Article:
But, it is a mystery.

    Thanks, I appreciate it.

    Beth
     
    Last edited: Oct 26, 2011
  4. clairabean

    clairabean Chillin' With My Peeps

    Nov 7, 2010
    Kootenays of BC!
    I am sorry. She is a beautiful chicken. [​IMG]

    Could she have gotten stuck in your pop door? Is it automatic?
     
  5. CMV

    CMV Flock Mistress

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    Reproductive distress is usually pretty obvious to the observer, but it depends on what the issue was. If you are up for an at-home necropsy, you may be able to pinpoint exactly what the issue was. Have you ever opened up a bird before?
     
  6. mariel37

    mariel37 Chillin' With My Peeps

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    No automatic pop door (a luxury!) I have to go out and open it up and it has a hook to keep the door up.

    And thank you, Clairabean, she was a beautiful hen. She was the first chick I bought. And as I looked in the bins with all the little chicks running around, SHE was the one who looked up at me with such a wonderful cocky attitude like, "Yeah? Whaddya want?" That's why I chose her and that's why I named her STELLA. It just summed it all up. [​IMG]


    Don't know that I am up to a necropsy, but I wouldn't stop somebody else from doing it.

    I don't suspect the rooster doing anything to her (??) ... especially since he does not treat them aggressively. I had explained thoroughly the concept that I have read on this forum called "Freezer Camp" so I think he gets the message. [​IMG]


    I may have to chalk it up to "it just happens" and leave it at that. But I will be on the lookout for any strange behavior from the others.

    Beth
     
    Last edited: Oct 26, 2011
  7. Avalon1984

    Avalon1984 Chillin' With My Peeps

    Dec 22, 2010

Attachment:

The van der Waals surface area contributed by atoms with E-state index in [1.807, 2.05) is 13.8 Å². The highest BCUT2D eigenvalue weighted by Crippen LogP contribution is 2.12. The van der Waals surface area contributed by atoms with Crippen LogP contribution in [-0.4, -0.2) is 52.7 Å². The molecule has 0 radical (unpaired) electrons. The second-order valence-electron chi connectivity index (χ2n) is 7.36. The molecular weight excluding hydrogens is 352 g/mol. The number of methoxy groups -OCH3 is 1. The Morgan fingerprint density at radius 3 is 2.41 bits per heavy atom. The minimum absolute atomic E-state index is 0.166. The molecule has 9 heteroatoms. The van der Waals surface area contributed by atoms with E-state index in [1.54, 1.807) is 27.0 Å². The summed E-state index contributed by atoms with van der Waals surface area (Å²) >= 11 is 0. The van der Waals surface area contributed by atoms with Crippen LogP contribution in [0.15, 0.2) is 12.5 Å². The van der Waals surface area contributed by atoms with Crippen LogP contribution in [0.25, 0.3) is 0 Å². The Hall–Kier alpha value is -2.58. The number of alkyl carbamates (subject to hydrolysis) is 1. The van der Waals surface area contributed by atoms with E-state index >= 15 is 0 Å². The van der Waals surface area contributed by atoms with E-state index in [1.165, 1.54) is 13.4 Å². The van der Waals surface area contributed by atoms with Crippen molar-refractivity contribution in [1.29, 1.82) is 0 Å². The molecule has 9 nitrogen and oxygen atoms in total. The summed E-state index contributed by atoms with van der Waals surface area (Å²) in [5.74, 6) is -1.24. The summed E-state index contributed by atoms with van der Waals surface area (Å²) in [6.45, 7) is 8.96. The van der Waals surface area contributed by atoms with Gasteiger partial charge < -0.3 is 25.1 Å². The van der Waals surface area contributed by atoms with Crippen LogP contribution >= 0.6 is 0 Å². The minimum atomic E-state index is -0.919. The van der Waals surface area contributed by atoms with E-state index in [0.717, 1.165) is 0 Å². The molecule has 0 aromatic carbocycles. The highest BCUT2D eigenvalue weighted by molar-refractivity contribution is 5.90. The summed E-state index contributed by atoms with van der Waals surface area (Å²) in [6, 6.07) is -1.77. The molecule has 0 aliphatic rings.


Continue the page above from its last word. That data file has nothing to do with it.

Muskegon
    Sorry to hear about your loss Mariel. I can appreciate you wanting to learn as much as you can to avoid or be able to detect an illness sooner. I have found that sometimes no matter what you do, you cannot pinpoint it. I lost 4 out of 12 in my first year of chicken keeping and I was devastated. In my second year I lost 5 out of 100, 3 of which were young chicks (I expanded a bit). I attribute the fact of less deaths to nutrition, care and first and foremost an alert owner. If you have horses you likely check them every night in case something looks “wrong” . That is what I do with mine. The same thing goes for the chickens. Check on them, look for signs of weakness or strange behavior. I was able to detect 2 sour crops and one eggbound hen this way. I lost 2 of those 3 but at least I was able to save the last one and end the suffering for the other 2. People have different opinions about it but I deworm my chickens and treat them for pests regularly. Raised 80 some chicks from day olds like that with success. You will find the way that will fit you best as you go along. CMV might be right on with the heart condition though. If you have been to the meat section you may have informed yourself about the process of slaughtering a chicken. Believe me, I was mortified the first time and within 5 minutes I couldn’t believe how easy it was. It is really not that bad if you find a way to dispatch the chicken humanely. I find it to be essential knowledge even if somebody doesn’t plan to process their birds. More often than not I had to end a chickens suffering and was grateful for the knowledge of how to do so quickly. Long story short, if that happens again, just cut open your chickens and take a look at the organs, reproductive tracts, etc. Sometimes you can tell from the size of the heart if something was wrong. If not, take pictures and post them here and we’ll be happy to help investigate. Wishing you more luck in the future![​IMG]
     
  8. mariel37

    mariel37 Chillin' With My Peeps

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    Thanks Avalon -

    My son just let the chickens out of the run to "graze" - all seems fine.
     
  9. mrpekinduck

    mrpekinduck Chillin' With My Peeps

    Jun 29, 2011
    Ducky Land!
    I think tht she might have choked, had a heart attck, or had a stroke. Sorry about your hen she is a lovely bird! [​IMG]
     
  10. silkielover5

    silkielover5 Chillin' With My Peeps

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    heart attack or kidney failer. i have had one silkie suddenly die from kidney failure and one die from heart attack both happened within a hour